Explode Your Ideas

“When I have an idea, I turn down the flame, as if it were a little alcohol stove, as low as it will go. Then it explodes and that is my idea.”
– Ernest Hemingway

This quote describes my idea process fairly well. Many of my ideas come from that liminal state of mind between sleep and wakefulness. This can get frustrating, because who remembers to grab a pencil and paper when half-asleep? I’ve trained myself, thankfully, to keep a pad of paper within flailing distance of my bed.

But that’s the end result of an involved idea process. How do ideas begin? I’m a people-watcher, for one. I often will sit in a crowded place with my headphones on, and my music turned down really low so I can hear the conversations around me. This isn’t to spy on people, but rather to grab impressions.

Maybe Lord Hartwell walks like that man, and scratches the back of his head like that little boy. Maybe Mary twitches her nose to the side like that woman when she smells something she doesn’t like. Mr Spencer sneezes like that old man over there, despite his only being 26 years old.

I take these impressions, along with snippets of stories I hear and read throughout the day, and do…nothing. I think about them for a while, try to decide why I find them interesting, and then I continue with my day. As a graduate student, I have a lot to do, so it’s almost never a problem to let my ideas stew.

A couple of days later, my idea will explode like Hemingway’s stove, and I’ll scramble for pen and paper. I’ll write furiously, scratching out words that don’t work because it takes too much time to erase. I’ll feel triumphant if I catch everything in the first attempt, and then I’ll fall asleep with a smile on my face.

The next morning, I’ll wake and examine what I wrote. Sometimes, I’m pleased with it, and decide it will definitely go in the new draft. Sometimes, it’s complete trash, but I tuck it into my journal anyway, because it’s a piece of writing and all writing counts, whether it’s trash or not. Practice makes perfect, right?

How do your ideas come to you? Do they explode into being, or do they sneak in unawares?

12 thoughts on “Explode Your Ideas

  1. My best ideas come at the most inopprotune times. In the car and in the shower. Mostly when I’m speeding. And in the shower when I’m no where near done. But like you, I let my ideas sit for awhile, a week, a month, several months and by the time I am ready to sit down and write, I’ve thought of so many things, built my characters up so far in my mind, that they are way more developed and ready to go than if they would have been if I gave in and started writing right away.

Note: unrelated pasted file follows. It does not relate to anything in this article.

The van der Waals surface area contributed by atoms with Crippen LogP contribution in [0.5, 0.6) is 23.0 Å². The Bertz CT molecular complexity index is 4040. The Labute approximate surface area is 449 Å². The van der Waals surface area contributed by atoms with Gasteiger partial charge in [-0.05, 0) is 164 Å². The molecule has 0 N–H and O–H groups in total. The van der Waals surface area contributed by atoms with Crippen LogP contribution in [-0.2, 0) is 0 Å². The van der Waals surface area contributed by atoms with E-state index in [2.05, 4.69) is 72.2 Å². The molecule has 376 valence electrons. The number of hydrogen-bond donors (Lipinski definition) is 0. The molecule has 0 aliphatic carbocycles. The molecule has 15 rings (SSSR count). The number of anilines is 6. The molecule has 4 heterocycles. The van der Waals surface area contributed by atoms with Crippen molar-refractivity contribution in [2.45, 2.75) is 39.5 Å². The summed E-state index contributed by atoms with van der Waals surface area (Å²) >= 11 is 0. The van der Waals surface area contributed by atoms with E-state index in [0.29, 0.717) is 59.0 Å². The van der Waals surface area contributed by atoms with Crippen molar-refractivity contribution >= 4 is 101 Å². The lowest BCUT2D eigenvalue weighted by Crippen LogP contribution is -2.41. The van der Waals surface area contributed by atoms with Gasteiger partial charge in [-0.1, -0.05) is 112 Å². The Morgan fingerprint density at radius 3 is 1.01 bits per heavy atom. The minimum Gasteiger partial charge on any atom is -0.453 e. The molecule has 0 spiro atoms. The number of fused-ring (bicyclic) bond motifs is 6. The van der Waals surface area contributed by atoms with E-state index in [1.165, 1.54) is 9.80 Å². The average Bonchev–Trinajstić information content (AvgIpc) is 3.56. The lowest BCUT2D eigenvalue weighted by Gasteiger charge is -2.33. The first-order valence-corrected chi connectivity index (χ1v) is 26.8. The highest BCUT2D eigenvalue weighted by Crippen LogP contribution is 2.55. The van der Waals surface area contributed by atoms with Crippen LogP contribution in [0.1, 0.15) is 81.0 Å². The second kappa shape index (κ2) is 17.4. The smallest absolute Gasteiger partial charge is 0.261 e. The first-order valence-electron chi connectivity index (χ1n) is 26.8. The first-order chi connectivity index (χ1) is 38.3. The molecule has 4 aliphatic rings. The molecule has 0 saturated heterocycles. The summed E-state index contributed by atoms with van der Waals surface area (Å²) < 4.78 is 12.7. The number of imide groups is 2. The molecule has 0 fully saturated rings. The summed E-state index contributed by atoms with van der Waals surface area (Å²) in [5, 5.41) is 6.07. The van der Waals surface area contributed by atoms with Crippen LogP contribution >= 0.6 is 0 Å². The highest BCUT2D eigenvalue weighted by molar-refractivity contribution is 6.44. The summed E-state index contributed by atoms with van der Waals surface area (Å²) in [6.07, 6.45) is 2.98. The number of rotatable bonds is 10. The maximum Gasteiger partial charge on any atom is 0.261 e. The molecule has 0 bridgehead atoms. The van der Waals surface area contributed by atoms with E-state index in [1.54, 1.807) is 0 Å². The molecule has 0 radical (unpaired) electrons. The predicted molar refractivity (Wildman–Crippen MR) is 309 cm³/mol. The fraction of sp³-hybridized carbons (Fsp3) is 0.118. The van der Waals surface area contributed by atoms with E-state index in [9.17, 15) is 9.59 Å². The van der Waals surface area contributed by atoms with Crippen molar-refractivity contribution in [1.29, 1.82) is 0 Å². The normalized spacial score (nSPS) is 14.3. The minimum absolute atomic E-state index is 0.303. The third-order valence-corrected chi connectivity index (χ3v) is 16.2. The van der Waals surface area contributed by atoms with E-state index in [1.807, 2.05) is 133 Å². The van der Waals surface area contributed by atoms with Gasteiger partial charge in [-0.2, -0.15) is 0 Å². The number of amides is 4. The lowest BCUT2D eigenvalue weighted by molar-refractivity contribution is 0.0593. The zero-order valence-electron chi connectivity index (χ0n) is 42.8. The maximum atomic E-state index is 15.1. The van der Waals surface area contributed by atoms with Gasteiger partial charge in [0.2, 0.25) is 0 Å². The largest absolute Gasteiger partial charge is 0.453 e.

Emily
    P.S. Thanks for adding me to your blogroll!

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  2. My best ideas come at the most inopprotune times. In the car and in the shower. Mostly when I’m speeding. And in the shower when I’m no where near done. But like you, I let my ideas sit for awhile, a week, a month, several months and by the time I am ready to sit down and write, I’ve thought of so many things, built my characters up so far in my mind, that they are way more developed and ready to go than if they would have been if I gave in and started writing right away.

    Emily
    P.S. Thanks for adding me to your blogroll!

    Like

  3. I find that I most often have ideas when I’m alone and not actively thinking of anything. Left to my own devices, I’ll let my mind wander over whatever — conversations from a couple weeks ago, things I saw, that one roommate I had — and things sort of “what if…?” from there.

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  4. I find that I most often have ideas when I’m alone and not actively thinking of anything. Left to my own devices, I’ll let my mind wander over whatever — conversations from a couple weeks ago, things I saw, that one roommate I had — and things sort of “what if…?” from there.

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  5. The novel I’m working on right now, I got the idea driving down the road. I saw a house I love, and out of nowhere the plot fell in my head. It was eerie. It doesn’t usually happen in quite such a creepy way.

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  6. The novel I’m working on right now, I got the idea driving down the road. I saw a house I love, and out of nowhere the plot fell in my head. It was eerie. It doesn’t usually happen in quite such a creepy way.

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  7. Emily – That happens to me, too! Or when I’m at a nice dinner, and I can’t write on the napkins because they’re made of cloth and not cheap paper.

    Ashley – I play the “what if” a lot, especially because I’m always replaying conversations that I’ve had. How could I have said that better? What if he had said X rather than Y… what would I have said then? Ask those two questions often enough and you’ll have an entire conversation for a scene.

    Hillary – Thanks!

    Zoe – That’s so cool. I got the idea for my novel while standing in the middle of a computer store, which isn’t nearly as inspiring or romantic. What did the house look like?

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  8. Emily – That happens to me, too! Or when I’m at a nice dinner, and I can’t write on the napkins because they’re made of cloth and not cheap paper.

    Ashley – I play the “what if” a lot, especially because I’m always replaying conversations that I’ve had. How could I have said that better? What if he had said X rather than Y… what would I have said then? Ask those two questions often enough and you’ll have an entire conversation for a scene.

    Hillary – Thanks!

    Zoe – That’s so cool. I got the idea for my novel while standing in the middle of a computer store, which isn’t nearly as inspiring or romantic. What did the house look like?

    Like

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